Climate Change, Conflict and TV Weather. Don’t get me started. I began talking about climate change and the trends I was witnessing with Minnesota’s increasingly manic weather back in the late 90s on WCCO-TV. I was looking at science, not policy implications or politics, but even then there were some who saw this as evidence of a vast, global conspiracy. Since then more TV meteorologists are talking about climate change on the air, but it’s a daily struggle. Why? Not enough time allotted to accurately tell the story, and a desire to be loved (by all). Because when you start talking about climate change on the air you just know that 20-30% of viewers, especially older viewers, will see this as a negative. Ratings and research drive local TV news; every news director I’ve ever worked with told me “not to be controversial”. No negatives. Which is why talking about climate trends can be kryptonite for TV meteorologists. Here’s an excerpt of an article from NCAR: “…Yet in a 2011 survey of more than 400 weathercasters led by GMU’s Edward Maibach, only 19% agreed that global warming was real and primarily caused by humans, whereas 35% felt it was due to a mix of human and natural causes and 29% believed it was primarily a natural phenomenon. To get a clearer picture of what’s motivating or demotivating weathercasters, the GMU group conducted 49 in-depth interviews with weathercasters and moderated a workshop that drew on methods used for conflict analysis and resolution. Analyzing their feedback, Schweizer identified three main types of barriers.
- Occupational: Given that local TV news is a highly competitive business, some weathercasters fear that discussing climate change could cast them or their stations in a negative light.
- Social: Because climate change is such a highly charged topic, there’s a natural tendency to avoid conflict by avoiding the subject.
- Cultural: Among the 35% of weathercasters in the above-mentioned survey who cited both natural and human factors in climate change, many stressed the uncertainties inherent in any research conclusion. Some also feared that politics might be affecting the research itself, including the ways in which scientists presented and discussed their policy-relevant findings. The 29% of weathercasters who viewed climate change as primarily natural had even deeper reservations about the process of climate science, including peer review and funding decisions…”
Photo credit above: “Gary Lezak (KSHB, Kansas City) is among TV weathercasters who deliver occasional reports on the global and local implications of climate change.” (©UCAR. Photo by Carlye Calvin).
Why You Should Sweat Climate Change. USA Today has some good interactive graphics that help to tell the climate story and the implications of a warmer, stormier pattern.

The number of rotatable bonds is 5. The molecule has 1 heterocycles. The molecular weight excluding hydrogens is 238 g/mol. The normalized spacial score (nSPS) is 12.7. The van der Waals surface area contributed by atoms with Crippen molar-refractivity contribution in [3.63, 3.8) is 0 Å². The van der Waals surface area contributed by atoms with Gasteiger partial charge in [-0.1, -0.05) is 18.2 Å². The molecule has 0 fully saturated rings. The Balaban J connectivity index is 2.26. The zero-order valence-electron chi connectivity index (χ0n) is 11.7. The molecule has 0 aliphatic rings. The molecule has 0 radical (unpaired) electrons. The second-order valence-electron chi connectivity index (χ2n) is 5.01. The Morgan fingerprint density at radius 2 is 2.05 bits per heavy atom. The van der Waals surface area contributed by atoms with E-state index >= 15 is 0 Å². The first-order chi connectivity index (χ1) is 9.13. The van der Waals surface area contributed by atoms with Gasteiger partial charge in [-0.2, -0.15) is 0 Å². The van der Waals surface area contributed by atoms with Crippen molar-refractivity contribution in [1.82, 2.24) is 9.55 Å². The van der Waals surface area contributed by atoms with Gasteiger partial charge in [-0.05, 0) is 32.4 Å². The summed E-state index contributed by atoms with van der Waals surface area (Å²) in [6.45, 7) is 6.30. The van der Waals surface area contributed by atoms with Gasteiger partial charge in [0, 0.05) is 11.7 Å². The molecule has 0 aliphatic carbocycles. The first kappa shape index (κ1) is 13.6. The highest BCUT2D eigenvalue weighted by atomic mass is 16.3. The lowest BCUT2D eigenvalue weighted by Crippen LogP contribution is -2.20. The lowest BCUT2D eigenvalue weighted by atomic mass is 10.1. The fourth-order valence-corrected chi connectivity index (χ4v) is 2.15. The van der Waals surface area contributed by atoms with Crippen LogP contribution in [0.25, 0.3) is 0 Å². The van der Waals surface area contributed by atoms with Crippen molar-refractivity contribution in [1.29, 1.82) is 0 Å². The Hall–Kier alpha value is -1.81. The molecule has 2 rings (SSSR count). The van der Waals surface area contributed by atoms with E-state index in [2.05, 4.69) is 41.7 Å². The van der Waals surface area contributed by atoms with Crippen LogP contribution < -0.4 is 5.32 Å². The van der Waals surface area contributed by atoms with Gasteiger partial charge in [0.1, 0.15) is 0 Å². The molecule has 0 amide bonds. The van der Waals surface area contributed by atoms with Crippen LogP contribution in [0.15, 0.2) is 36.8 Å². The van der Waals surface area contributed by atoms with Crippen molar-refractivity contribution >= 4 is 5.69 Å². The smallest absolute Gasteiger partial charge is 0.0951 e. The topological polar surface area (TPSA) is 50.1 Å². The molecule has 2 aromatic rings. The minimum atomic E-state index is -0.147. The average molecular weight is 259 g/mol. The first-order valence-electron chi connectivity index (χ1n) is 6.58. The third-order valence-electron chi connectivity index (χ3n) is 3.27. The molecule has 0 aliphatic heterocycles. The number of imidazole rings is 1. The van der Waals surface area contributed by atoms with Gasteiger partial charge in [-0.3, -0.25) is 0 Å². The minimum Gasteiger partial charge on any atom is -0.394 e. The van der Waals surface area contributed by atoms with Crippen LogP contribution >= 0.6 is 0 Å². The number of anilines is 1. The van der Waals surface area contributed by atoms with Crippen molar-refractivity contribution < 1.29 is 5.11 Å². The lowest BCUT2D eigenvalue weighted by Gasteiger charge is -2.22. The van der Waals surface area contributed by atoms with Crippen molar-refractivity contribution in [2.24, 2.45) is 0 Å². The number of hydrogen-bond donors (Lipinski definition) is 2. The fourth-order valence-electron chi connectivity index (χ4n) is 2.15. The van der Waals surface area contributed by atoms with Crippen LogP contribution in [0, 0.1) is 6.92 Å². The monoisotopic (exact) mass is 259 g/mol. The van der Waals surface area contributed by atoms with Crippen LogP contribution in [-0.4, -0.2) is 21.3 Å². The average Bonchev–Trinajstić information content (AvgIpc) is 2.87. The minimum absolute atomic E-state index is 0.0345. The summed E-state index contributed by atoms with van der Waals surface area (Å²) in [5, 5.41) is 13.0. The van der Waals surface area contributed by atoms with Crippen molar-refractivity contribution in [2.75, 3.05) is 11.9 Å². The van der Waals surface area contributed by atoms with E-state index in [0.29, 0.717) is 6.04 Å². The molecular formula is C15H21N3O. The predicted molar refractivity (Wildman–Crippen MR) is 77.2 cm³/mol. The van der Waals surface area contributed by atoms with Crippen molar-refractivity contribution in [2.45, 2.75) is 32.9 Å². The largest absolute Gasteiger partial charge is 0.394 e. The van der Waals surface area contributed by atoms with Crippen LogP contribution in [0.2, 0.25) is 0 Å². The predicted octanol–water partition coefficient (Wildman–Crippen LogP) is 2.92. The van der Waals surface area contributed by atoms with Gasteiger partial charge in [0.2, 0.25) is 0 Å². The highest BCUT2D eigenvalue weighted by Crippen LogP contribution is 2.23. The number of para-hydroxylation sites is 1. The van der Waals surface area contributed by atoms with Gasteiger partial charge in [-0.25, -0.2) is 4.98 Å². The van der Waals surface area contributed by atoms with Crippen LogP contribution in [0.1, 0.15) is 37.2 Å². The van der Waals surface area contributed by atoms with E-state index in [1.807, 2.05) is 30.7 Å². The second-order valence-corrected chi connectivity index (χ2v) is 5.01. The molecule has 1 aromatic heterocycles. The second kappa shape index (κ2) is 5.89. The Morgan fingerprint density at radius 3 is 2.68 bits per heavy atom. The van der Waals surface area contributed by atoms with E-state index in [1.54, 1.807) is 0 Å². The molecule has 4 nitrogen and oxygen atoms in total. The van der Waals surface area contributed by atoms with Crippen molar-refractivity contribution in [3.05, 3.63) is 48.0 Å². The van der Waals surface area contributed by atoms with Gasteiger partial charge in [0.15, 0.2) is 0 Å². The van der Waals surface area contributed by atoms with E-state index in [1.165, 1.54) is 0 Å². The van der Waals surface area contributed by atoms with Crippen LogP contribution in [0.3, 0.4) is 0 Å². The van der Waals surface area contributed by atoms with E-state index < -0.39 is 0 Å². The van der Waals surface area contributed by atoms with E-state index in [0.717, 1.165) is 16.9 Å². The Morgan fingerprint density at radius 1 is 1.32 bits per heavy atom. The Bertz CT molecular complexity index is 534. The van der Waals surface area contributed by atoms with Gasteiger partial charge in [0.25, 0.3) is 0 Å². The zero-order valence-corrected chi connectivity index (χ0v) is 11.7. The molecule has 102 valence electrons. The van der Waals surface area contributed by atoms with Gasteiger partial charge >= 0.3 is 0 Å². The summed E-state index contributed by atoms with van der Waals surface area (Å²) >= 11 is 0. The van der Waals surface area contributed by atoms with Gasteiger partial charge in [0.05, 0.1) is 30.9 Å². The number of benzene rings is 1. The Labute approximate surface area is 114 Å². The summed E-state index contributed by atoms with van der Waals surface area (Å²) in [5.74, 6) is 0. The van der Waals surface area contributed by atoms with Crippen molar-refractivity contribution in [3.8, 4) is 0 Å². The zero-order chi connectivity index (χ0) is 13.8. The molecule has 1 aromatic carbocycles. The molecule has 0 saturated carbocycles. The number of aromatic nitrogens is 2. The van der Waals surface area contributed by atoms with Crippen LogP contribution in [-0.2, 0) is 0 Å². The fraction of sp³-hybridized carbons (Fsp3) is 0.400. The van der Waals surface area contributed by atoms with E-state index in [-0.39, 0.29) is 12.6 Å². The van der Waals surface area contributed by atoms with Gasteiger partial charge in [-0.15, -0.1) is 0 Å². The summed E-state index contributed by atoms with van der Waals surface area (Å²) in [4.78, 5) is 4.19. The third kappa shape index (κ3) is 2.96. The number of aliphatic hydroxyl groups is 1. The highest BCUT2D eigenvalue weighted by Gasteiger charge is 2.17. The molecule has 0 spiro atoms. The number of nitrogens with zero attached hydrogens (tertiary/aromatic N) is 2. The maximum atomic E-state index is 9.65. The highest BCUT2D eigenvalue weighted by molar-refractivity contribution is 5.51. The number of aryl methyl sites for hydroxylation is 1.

USA Today’s Climate Change Series Comes At A Critical Time. Media Matters has the story – here’s the intro: “USA TODAY announced in its cover story today that it will be doing a year-long series on climate change, sending reporters around the U.S. to examine how climate change is already affecting Americans. The series, “Weathering The Change,” comes at time when climate change coverage – including at USA TODAY – has been relatively low in the U.S.
USA TODAY covered climate change the least of the major national newspapers in the context of the 2012 presidential election. It entirely ignored how climate change has worsened fire risks in the Western U.S. in its print coverage of the destructive 2012 wildfires. It only mentioned ocean acidification once between January 2011 and June 2012, and ignored a study that found that the Great Barrier Reef has declined by 50 percent in the past 27 years largely due to human activities. And it closed its green blog in September 2012…”
Study Of Ice Age Bolsters Carbon And Warming Link. Here’s an excerpt of a story from Justin Gillis at The New York Times: “A meticulous new analysis of Antarctic ice suggests that the sharp warming that ended the last ice age occurred in lock step with increases of carbon dioxide in the atmosphere, the latest of many indications that the gas is a powerful influence on the earth’s climate. Previous research suggested that as the world began to emerge from the depths of the ice age about 20,000 years ago, warming in Antarctica preceded changes in the global carbon dioxide level by something like 800 years. That relatively long gap led some climate-change contrarians to assert that rising carbon dioxide levels were essentially irrelevant to the earth’s temperature — a side effect of planetary warming, perhaps, but not the cause…” (Photo: James Yungel, NASA).
Humanitarian Disaster Blamed On Climate Change. NewScientist has the story; here’s the introduction: “For the first time, we have proof that climate change has led to a humanitarian disaster. The East African drought of 2011, which resulted in a famine that killed at least 50,000 people, was partly caused by human emissions of greenhouse gases. The drought was brought about by the failure of two consecutive rainy seasons: the “short rains” in late 2010 and the “long rains” at the start of 2011. Climatologist Peter Stott of the Met Office Hadley Centre in Exeter, UK, and his colleagues ran climate models, with and without a human influence on climate, and compared the likelihood of the rains failing. Humanity’s activities had no effect on the short rains – they failed because of a strong La Niña in the Pacific. “That’s natural,” says Stott. But climate change did affect the long rains, making them more likely to fail (Geophysical Research Letters, doi.org/kmv). The model could only reproduce the scale of the drought if it included greenhouse gas emissions…”
Photo credit above: “Was climate change to blame?” (Image: Reuters/Jakob Dall/Danish Red Cross/Handout)